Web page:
MDSWF Part II
On Saturday the first thing I did was hit up the Tess' Designer Yarns booth. With no further ado here are my purchases:
This beautiful microfiber ribbon yarn in cool pastel colors...
Will be used to make this stylish baby kimono.
Next up we have this lovely superwash wool fingering weight baby yarn. Since I don't know the sex of the baby I'm knitting for I'd figured rather than go yellow or green I'd just use every color of the rainbow!
I was planning to purchase the Tess pattern for the "Lace Leaf Baby Cardigan". However, for the second year in a row they ran out of the pattern by the time I was ready to purchase it. I opted for the generic "Raglan Sleeve Baby Cardigan" figuring I could always add any pattern stitch I wanted to the basic template.
And then since the shawl I tried to make without a pattern turned into a disaster I decided to start fresh with this pretty lace weight yarn. I'm going to do at least one shawl from a pattern before I attempt to design another one.
Then I guess I was on a purple/turquoise/white kick because I bought this sock yarn at another booth in the Main Exhibition Hall.
I realized that at these festivals I've become a victim of what Julian calls "Pretty in the Hank" Syndrome (PITH). I go crazy for the varigated brightly colored yarns because they look so unique. Then when I get home I realize I can only use garter or stockinette stitch because any pattern stitch will get lost. So I bought this apricot colored sock yarn from a booth selling all Canadian yarn. It's really soft and I can't wait to make some beautiful lacy socks with it.
Since Julian is sadly blogless I'm also featuring some of his purchases here. He became interested in the Tess microfiber ribbon before I did and purchased these rainbow pastel skeins. We attempted to wind one of these into a ball last night. It wasn't until 2 tries of using my swift and ball winder when we finally read the instructions on the inside of the label that explicity states DO NOT USE A BALLWINDER WITH THIS YARN! The problem is that it is super slippery and rather than adhere to itself the ball just starts falling apart and getting tangled. What we had to do was set up the swift at a 90 degree angle to the floor and wind it into a non-center pull ball by hand with super tight tension. I hope the finished product is worth all the trouble!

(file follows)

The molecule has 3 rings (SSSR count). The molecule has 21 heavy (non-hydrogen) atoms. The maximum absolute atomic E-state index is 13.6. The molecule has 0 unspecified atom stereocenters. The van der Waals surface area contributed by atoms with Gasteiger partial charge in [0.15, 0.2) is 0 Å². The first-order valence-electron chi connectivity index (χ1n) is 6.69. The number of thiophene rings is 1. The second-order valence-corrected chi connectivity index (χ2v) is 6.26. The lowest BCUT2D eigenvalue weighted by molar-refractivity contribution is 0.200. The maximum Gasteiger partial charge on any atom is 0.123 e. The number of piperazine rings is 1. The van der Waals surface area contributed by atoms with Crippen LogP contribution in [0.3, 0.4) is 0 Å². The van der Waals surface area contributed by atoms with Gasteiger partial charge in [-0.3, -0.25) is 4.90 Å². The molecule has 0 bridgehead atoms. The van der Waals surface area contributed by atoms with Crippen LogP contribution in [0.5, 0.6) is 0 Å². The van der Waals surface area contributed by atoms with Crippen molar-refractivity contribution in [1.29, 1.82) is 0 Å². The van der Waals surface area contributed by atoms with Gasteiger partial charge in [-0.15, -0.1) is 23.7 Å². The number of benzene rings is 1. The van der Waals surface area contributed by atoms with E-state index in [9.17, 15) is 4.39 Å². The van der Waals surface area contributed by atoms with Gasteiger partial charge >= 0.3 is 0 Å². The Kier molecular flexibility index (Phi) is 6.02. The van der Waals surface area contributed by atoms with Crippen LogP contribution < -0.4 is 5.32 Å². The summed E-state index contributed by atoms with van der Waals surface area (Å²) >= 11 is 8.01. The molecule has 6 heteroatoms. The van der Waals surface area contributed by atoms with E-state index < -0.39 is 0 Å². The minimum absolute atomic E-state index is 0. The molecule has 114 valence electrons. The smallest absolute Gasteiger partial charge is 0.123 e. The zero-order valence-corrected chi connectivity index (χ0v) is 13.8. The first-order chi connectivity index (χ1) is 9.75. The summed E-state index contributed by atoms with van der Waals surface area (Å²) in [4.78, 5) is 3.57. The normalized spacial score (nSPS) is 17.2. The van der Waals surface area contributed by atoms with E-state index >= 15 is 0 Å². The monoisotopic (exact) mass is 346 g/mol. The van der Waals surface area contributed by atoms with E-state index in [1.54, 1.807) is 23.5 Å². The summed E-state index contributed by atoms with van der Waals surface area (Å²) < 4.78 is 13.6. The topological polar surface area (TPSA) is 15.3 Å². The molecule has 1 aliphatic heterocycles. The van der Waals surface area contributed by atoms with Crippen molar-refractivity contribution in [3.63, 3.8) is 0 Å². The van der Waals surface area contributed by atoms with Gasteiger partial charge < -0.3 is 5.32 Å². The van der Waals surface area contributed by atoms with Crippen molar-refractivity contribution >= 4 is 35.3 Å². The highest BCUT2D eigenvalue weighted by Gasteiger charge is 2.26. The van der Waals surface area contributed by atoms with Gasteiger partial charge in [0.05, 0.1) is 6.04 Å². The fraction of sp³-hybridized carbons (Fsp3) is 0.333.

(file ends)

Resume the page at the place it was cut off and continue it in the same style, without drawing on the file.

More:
Julian decided to reattempt knitting a replica of his Jimmy Johnson number 48 hat. The intarsia design became too bulky when using worsted weight yarn. So this is the same Canadian sock yarn I bought but in team colors. He's going to see if the fingering weight yarn will create better stitch definition.
Believe it or not this is only day one's yarn purchases. In the next couple postings I'll share Sunday's yarn purchases, some interesting non-yarn purchases, and the details I promised on how Julian popped the question ;-)